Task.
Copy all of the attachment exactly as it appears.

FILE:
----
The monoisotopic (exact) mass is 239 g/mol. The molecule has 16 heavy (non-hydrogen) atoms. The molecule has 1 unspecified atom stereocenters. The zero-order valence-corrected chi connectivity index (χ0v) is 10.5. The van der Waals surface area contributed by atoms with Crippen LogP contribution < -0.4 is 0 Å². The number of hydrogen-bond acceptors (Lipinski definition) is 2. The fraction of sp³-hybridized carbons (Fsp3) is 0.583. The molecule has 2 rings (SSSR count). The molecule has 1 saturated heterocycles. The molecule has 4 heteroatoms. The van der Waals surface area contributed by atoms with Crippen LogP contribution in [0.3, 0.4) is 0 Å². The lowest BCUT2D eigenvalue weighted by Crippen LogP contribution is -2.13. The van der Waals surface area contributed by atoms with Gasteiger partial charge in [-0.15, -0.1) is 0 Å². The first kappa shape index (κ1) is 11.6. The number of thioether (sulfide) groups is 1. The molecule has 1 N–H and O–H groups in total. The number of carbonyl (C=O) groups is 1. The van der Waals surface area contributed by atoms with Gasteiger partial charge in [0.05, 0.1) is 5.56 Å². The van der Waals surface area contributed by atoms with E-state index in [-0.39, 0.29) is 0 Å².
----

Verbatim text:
The monoisotopic (exact) mass is 239 g/mol. The molecule has 16 heavy (non-hydrogen) atoms. The molecule has 1 unspecified atom stereocenters. The zero-order valence-corrected chi connectivity index (χ0v) is 10.5. The van der Waals surface area contributed by atoms with Crippen LogP contribution < -0.4 is 0 Å². The number of hydrogen-bond acceptors (Lipinski definition) is 2. The fraction of sp³-hybridized carbons (Fsp3) is 0.583. The molecule has 2 rings (SSSR count). The molecule has 1 saturated heterocycles. The molecule has 4 heteroatoms. The van der Waals surface area contributed by atoms with Crippen LogP contribution in [0.3, 0.4) is 0 Å². The lowest BCUT2D eigenvalue weighted by Crippen LogP contribution is -2.13. The van der Waals surface area contributed by atoms with Gasteiger partial charge in [-0.15, -0.1) is 0 Å². The first kappa shape index (κ1) is 11.6. The number of thioether (sulfide) groups is 1. The molecule has 1 N–H and O–H groups in total. The number of carbonyl (C=O) groups is 1. The van der Waals surface area contributed by atoms with Gasteiger partial charge in [0.05, 0.1) is 5.56 Å². The van der Waals surface area contributed by atoms with E-state index in [-0.39, 0.29) is 0 Å².